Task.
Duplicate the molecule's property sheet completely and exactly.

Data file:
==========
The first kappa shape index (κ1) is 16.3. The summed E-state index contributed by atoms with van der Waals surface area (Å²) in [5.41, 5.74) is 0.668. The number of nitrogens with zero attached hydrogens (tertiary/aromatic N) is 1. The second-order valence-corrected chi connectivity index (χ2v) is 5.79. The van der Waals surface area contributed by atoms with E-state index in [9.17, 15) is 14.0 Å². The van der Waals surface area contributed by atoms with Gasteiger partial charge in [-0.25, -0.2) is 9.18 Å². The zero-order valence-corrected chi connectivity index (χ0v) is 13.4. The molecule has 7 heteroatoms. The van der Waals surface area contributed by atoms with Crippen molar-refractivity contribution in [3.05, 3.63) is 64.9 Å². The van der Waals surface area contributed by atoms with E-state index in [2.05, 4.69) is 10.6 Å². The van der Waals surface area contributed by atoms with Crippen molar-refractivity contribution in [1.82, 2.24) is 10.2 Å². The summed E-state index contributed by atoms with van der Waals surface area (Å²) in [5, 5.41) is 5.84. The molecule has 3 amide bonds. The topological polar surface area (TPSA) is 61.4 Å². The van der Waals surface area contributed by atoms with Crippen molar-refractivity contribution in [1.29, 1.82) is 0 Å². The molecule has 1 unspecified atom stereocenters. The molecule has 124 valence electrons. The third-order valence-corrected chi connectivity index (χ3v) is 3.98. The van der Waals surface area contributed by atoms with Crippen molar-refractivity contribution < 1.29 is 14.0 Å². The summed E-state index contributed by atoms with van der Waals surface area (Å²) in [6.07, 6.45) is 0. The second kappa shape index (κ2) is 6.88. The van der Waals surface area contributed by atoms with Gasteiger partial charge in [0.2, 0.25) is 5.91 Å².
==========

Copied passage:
The first kappa shape index (κ1) is 16.3. The summed E-state index contributed by atoms with van der Waals surface area (Å²) in [5.41, 5.74) is 0.668. The number of nitrogens with zero attached hydrogens (tertiary/aromatic N) is 1. The second-order valence-corrected chi connectivity index (χ2v) is 5.79. The van der Waals surface area contributed by atoms with E-state index in [9.17, 15) is 14.0 Å². The van der Waals surface area contributed by atoms with Gasteiger partial charge in [-0.25, -0.2) is 9.18 Å². The zero-order valence-corrected chi connectivity index (χ0v) is 13.4. The molecule has 7 heteroatoms. The van der Waals surface area contributed by atoms with Crippen molar-refractivity contribution in [3.05, 3.63) is 64.9 Å². The van der Waals surface area contributed by atoms with E-state index in [2.05, 4.69) is 10.6 Å². The van der Waals surface area contributed by atoms with Crippen molar-refractivity contribution in [1.82, 2.24) is 10.2 Å². The summed E-state index contributed by atoms with van der Waals surface area (Å²) in [5, 5.41) is 5.84. The molecule has 3 amide bonds. The topological polar surface area (TPSA) is 61.4 Å². The van der Waals surface area contributed by atoms with Crippen molar-refractivity contribution in [1.29, 1.82) is 0 Å². The molecule has 1 unspecified atom stereocenters. The molecule has 124 valence electrons. The third-order valence-corrected chi connectivity index (χ3v) is 3.98. The van der Waals surface area contributed by atoms with Crippen molar-refractivity contribution < 1.29 is 14.0 Å². The summed E-state index contributed by atoms with van der Waals surface area (Å²) in [6.07, 6.45) is 0. The second kappa shape index (κ2) is 6.88. The van der Waals surface area contributed by atoms with Gasteiger partial charge in [0.2, 0.25) is 5.91 Å².